On a sweltering afternoon in SoHo last month, the author and filmmaker Nelson George led a round-table discussion at the Crosby Street Hotel with Mr. Ejiofor and Mr. McQueen. Joining them to provide a wider historical and artistic context were the Columbia University professor Eric Foner, author of the Pulitzer Prize-winning “Fiery Trial: Abraham Lincoln and American Slavery,” among other books; and the artist Kara Walker, whose room-size tableaus of the Old South employing silhouettes have redefined how history and slavery are depicted in contemporary art and influenced many, including the “12 Years a Slave” production team. Current civil rights issues including the New York police practice of stop and frisk, recently declared unconstitutional; sexuality and slavery; Hollywood’s version of American history; and the themes of Obama-era cinema were among the topics of the sharp but polite dialogue. These are excerpts from the conversation…

Q. I wanted to start with contemporary analogues. One thing that came to mind was stop and frisk, a way the New York City police could stop a black or Latino male. I thought of Solomon as a character who, for a lot of contemporary audiences, would be that young black person. [To Mr. McQueen and Mr. Ejiofor] When you were seeking a way into the slave story, was what happens now part of that?

Steve McQueen Absolutely. History has a funny thing of repeating itself. Also, it’s the whole idea of once you’ve left the cinema, the story continues. Over a century and a half to the present day. I mean, you see the evidence of slavery as you walk down the street.

What do you mean? 

McQueen The prison population, mental illness, poverty, education. We could go on forever…

…Servitude and Sexuality 

There’s a lot of things to say about sex in the film, but one of the things that is going to leap out is Alfre Woodard’s character [Mistress Shaw, described in the book as the black wife of a white plantation owner]. 

McQueen In the book, she doesn’t say anything. I had a conversation with John Ridley, and I said: “Look, we need a scene with this woman. I want her to have tea.” It was very simple. Give her a voice.

Walker It’s not that it was that uncommon. That planter would be sort of the crazy one, the eccentric one, and she’s getting by.

Ejiofor It was against the law to marry, but it did happen.

Foner There were four million slaves in the U.S. in 1860 and several hundred thousand slave owners. It wasn’t just a homogeneous system. It had every kind of human variation you can imagine. There were black plantation owners in Louisiana, black slave owners

…Solomon has a wife beforehand. In the film it seems as if he lived with Eliza [a fellow slave]. Then obviously [he has] some kind of relationship with Patsey, a friendship. But I wondered about Solomon’s own sexual expression.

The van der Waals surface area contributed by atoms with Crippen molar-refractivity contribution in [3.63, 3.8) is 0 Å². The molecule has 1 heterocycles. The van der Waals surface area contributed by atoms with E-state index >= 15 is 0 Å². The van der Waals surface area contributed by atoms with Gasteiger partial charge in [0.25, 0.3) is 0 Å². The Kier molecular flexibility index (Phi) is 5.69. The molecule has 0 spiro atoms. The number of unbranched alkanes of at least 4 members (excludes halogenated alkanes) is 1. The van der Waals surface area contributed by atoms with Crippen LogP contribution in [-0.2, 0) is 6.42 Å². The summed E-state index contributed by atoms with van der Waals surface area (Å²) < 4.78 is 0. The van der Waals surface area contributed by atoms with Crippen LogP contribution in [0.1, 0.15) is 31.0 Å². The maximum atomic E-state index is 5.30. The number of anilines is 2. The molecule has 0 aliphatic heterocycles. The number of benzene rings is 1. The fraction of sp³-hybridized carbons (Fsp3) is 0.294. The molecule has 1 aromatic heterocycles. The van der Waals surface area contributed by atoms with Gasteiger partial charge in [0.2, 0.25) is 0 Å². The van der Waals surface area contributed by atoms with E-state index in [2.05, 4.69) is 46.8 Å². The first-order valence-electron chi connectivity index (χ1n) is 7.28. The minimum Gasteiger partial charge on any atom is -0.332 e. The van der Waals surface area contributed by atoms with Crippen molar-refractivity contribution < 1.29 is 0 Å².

Ejiofor  His sexuality felt slightly more of a tangent. I think the real story is where sex is in terms of power.

Foner Remember, this book is one of the most remarkable first-person accounts of slavery. But it’s also a piece of propaganda. It’s written to persuade people that slavery needs to be abolished. He doesn’t say anything about sexual relations he may have had as a slave. There’s no place for such a discussion because of the purpose of the book.

Walker But in “Incidents in the Life of a Slave Girl” [by Harriet Ann Jacobs] and other slave narratives written by women, that’s always kind of the subtext, because there are children that are produced, relationships that are formed or allegiances that are formed with white men in order to have freedom.

Foner  Harriet Jacobs was condemned by many people for revealing this, even antislavery people.

Walker Yes, but it’s always the subtext. Even “Uncle Tom’s Cabin.” It’s like, there’s little mulatto children, and that’s the evidence…

Read the entire interview here.

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Still Too Good, Too Bad or Invisible

Posted in Articles, Arts, Media Archive, United States on 2013-02-15 20:41Z by Steven

Still Too Good, Too Bad or Invisible

The New York Times

Nelson George

A black slave is torn apart by dogs as a crowd of white overseers savors the sight and a black bounty hunter watches passively behind shades. A black father makes his little girl crack open a crab with her bare hands then flex her tiny muscles like a pint-size N.F.L. linebacker. A black pilot snorts a line of cocaine after a night of debauchery and, just a few minutes before liftoff, knocks back several miniature bottles of alcohol. A black woman tells President Lincoln that God will guide him as he pushes legislation that will end slavery but not dent notions of white supremacy.

The four films noted here are contenders for a slew of major Oscars: “Django Unchained,” “Beasts of the Southern Wild,” “Flight” and “Lincoln.” In the year America gave its first black president a second term, some of Hollywood’s most celebrated films, all by white directors, dealt with black-white race relations or revolved around black characters, which is rare. For the first time in recent memory race is central to several Oscar conversations. But the black characters’ humanity is hit or miss. These films raise the age-old question of whether white filmmakers are ready to grant black characters agency in their own screen lives.

Looking at these Oscar-nominated films, we should ask: Are black characters given a real back story and real-world motivations? Are they agents of their own destiny or just foils for white characters? Are they too noble to be real? Are they too ghetto to be flesh and blood? Do any of these characters point to a way forward…

…A more sophisticated standard for judging a character’s merits has emerged as the most obvious stereotypes have, for the most part, faded and as filmmakers, for better and sometimes worse, have attempted to normalize the black image. In the age of Obama, when a black man is the protagonist in our national narrative, are Hollywood’s fictional characters allowed the same agency in the stories built around them? That’s a fair question to ask of these Oscar contenders…

Read the entire article here.